The report of 230+ pages contains a long list of former students telling painful stories of Strauss abusing them as they saw him for medical care. In many cases, as with members of the wrestling team, they had only Strauss to see, as he typically managed to have himself assigned as the sole medical shepherd for all-male teams.
At least 50 former OSU athletes have filed lawsuits against the university for allowing Strauss to prey for 20 years on young athletes, long after the first disturbing reports of his perversions began to surface. Given the sheer numbers of abuse reports and the rumors which swirled around Struss for years, it appears that OSU knew or should have known it had a serial sex predator on its hands, yet the university failed to protect the students in its charge.
Instances of Abuse
The report says Strauss’ abuse often involved “routinely touch (a student’s) genitals at every visit, regardless of the medical ailment presented, including for a sore throat.”
The report states that members of 15 university athletic teams were abused. Strauss’ most frequent target was wrestlers – 48 of them – according to the report, with the abuse often escalating over multiple visits.
Other student athletes said Strauss would frequently shower with teams. He appeared to loiter and stare at naked students in locker rooms, making many uncomfortable.
A former soccer player told investigators Strauss would sometimes run a single lap just as the team was finishing up practice. The report says, “The student noted that it was a commonly-held perception among the players that Strauss was exercising as a pretext to shower with the team, and the student-athletes would try to shower as quickly as possible.”
Dozens of OSU staff coaches or trainers told investigators they had been aware of rumors and complaints against Strauss. The abuse was so well known that some students thought it was simply accepted by other OSU staff.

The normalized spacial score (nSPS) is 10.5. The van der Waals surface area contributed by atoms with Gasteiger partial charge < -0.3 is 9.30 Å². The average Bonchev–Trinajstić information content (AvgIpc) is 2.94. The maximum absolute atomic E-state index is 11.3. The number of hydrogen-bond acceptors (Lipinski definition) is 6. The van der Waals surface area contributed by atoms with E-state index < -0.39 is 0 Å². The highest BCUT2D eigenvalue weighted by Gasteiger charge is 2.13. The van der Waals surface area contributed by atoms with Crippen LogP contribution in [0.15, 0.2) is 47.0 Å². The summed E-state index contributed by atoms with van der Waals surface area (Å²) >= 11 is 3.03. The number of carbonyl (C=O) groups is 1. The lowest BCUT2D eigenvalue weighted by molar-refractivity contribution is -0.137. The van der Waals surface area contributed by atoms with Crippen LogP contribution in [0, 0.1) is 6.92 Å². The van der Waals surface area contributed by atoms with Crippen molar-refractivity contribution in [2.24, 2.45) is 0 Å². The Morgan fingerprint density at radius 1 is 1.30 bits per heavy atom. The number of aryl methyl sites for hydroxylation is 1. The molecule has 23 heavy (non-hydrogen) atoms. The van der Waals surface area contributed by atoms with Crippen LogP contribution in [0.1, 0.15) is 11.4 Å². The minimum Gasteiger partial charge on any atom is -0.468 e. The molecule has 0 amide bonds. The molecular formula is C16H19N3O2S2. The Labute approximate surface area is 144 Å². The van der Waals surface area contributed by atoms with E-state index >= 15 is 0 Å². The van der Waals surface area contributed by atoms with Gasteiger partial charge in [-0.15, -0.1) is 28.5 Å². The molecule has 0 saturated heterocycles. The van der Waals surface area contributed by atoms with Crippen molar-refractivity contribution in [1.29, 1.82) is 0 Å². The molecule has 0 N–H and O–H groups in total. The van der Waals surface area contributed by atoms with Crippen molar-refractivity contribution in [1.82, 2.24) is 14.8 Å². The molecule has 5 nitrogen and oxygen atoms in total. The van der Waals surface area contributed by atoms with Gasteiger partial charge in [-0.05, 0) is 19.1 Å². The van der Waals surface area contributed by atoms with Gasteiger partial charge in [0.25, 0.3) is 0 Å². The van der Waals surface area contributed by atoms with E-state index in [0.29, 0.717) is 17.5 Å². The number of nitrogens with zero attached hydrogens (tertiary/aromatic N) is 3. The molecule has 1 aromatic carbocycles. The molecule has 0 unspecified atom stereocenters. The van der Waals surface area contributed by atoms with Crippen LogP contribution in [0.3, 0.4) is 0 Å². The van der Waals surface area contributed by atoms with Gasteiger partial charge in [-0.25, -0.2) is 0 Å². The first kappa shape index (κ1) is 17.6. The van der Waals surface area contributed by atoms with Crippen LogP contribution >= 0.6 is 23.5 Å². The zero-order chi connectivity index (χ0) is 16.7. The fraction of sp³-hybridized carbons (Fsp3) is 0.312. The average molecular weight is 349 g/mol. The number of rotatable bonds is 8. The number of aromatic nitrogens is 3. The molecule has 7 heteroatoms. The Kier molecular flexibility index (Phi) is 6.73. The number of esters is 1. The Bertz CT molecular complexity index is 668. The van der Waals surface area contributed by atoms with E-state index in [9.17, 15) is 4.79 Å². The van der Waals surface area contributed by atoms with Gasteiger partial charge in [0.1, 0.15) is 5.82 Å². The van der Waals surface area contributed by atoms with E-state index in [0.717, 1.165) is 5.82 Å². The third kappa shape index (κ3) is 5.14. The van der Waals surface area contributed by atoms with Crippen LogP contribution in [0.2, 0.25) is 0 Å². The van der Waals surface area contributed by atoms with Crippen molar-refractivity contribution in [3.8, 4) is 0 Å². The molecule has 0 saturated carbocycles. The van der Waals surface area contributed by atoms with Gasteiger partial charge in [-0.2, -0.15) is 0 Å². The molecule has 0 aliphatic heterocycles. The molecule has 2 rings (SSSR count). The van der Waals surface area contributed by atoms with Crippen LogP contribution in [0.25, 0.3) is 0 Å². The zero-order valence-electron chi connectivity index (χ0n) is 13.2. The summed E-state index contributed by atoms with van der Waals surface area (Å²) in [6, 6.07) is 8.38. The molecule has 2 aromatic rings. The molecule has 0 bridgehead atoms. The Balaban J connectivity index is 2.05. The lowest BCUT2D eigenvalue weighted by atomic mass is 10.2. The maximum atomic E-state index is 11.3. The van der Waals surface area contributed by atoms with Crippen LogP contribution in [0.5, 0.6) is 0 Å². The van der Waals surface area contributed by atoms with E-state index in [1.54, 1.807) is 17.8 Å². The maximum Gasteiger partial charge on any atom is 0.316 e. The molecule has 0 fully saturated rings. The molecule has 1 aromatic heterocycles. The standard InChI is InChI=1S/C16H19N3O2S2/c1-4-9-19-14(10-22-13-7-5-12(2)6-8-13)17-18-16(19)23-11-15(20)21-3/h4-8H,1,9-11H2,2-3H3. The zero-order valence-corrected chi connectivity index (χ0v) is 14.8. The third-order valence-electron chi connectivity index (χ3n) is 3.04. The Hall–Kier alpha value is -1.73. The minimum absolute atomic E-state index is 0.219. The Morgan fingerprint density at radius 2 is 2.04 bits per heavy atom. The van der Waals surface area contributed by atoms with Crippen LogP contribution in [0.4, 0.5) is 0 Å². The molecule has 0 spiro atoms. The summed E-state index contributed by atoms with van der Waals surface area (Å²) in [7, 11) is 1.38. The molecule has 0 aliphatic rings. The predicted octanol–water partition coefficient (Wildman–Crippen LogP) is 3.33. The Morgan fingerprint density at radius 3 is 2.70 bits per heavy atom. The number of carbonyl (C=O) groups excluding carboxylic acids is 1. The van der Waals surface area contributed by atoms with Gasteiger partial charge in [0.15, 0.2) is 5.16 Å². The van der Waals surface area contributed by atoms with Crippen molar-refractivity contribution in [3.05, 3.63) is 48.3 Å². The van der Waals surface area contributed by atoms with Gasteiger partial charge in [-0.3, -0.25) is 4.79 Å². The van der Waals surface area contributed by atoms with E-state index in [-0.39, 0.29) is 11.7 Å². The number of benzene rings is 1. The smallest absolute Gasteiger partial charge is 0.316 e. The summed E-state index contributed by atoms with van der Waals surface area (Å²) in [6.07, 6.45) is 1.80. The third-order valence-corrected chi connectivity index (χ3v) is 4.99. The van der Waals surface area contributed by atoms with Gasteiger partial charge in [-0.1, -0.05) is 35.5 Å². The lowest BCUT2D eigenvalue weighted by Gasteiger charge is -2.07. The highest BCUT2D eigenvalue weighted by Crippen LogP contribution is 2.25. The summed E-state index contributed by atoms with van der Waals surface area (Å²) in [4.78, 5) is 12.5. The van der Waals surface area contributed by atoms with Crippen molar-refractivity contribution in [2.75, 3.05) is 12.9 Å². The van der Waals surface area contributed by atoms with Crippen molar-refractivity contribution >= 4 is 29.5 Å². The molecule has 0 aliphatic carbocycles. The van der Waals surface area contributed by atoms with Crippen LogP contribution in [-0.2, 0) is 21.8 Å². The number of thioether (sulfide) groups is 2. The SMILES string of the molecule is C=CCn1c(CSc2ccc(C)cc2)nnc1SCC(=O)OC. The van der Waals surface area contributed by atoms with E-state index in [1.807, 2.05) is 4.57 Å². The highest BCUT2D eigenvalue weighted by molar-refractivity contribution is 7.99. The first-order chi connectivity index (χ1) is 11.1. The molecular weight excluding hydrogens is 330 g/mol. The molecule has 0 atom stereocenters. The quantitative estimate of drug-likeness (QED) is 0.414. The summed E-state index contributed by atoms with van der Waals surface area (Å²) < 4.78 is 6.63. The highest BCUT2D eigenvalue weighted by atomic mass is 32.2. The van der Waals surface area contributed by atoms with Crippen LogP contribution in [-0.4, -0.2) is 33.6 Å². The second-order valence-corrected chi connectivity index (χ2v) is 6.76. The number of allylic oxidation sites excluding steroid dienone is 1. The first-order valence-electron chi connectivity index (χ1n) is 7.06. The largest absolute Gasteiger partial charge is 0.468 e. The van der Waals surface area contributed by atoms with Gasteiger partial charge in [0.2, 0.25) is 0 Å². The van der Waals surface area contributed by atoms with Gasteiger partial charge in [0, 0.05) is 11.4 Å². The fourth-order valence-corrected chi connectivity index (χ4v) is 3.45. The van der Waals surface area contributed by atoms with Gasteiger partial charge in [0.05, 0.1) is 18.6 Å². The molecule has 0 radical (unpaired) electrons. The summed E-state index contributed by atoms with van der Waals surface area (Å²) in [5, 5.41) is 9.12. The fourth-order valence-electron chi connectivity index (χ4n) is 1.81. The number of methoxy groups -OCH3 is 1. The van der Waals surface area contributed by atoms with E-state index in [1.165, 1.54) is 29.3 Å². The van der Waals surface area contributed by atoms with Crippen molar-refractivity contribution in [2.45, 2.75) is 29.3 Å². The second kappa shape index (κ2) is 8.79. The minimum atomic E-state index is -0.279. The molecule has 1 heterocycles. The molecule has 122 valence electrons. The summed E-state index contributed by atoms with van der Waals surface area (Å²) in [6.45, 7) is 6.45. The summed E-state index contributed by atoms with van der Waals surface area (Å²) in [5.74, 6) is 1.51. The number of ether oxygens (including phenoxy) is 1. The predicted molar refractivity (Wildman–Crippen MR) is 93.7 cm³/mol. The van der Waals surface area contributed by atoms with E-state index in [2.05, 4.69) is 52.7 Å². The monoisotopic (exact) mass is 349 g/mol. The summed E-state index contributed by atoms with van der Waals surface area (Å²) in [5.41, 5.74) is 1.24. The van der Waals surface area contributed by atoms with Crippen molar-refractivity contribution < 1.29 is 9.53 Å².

OSU Doctor’s Perversions an Open Secret
The report states: “Many of the students felt that Strauss’ behavior was an ‘open secret,’ as it appeared to them that their coaches, trainers, and other team physicians were fully aware of Strauss’ activities, and yet few seemed inclined to do anything to stop it.” Some students said they had the impression the well-known abuse was a form of hazing or a rite of passage.
The university took disciplinary action against Strauss only after a series of student complaints in the mid-1990s. But even after that belated action, he was allowed to open an off-campus private men’s health clinic near the university. He continued to abuse patients there while keeping his title as a tenured faculty professor.
Ohio State Doctor sexually abused male student athletes
Gabe Rosenberg and Adora Namigadde of WOSU reported: “At least 50 students have filed lawsuits against Ohio State, arguing the university knew about and declined to act in response to complaints about Strauss. Their case is headed to mediation.”
Brian Garrett, one of the lead plaintiffs, said in an interview last week: “It’s what we’ve been saying. They’ve failed to act, investigate or act, and now we have validation.”
WOSU said OSU has referred the report to Columbus Police, the Franklin County Prosecutor’s Office, and the Ohio Attorney General’s Office.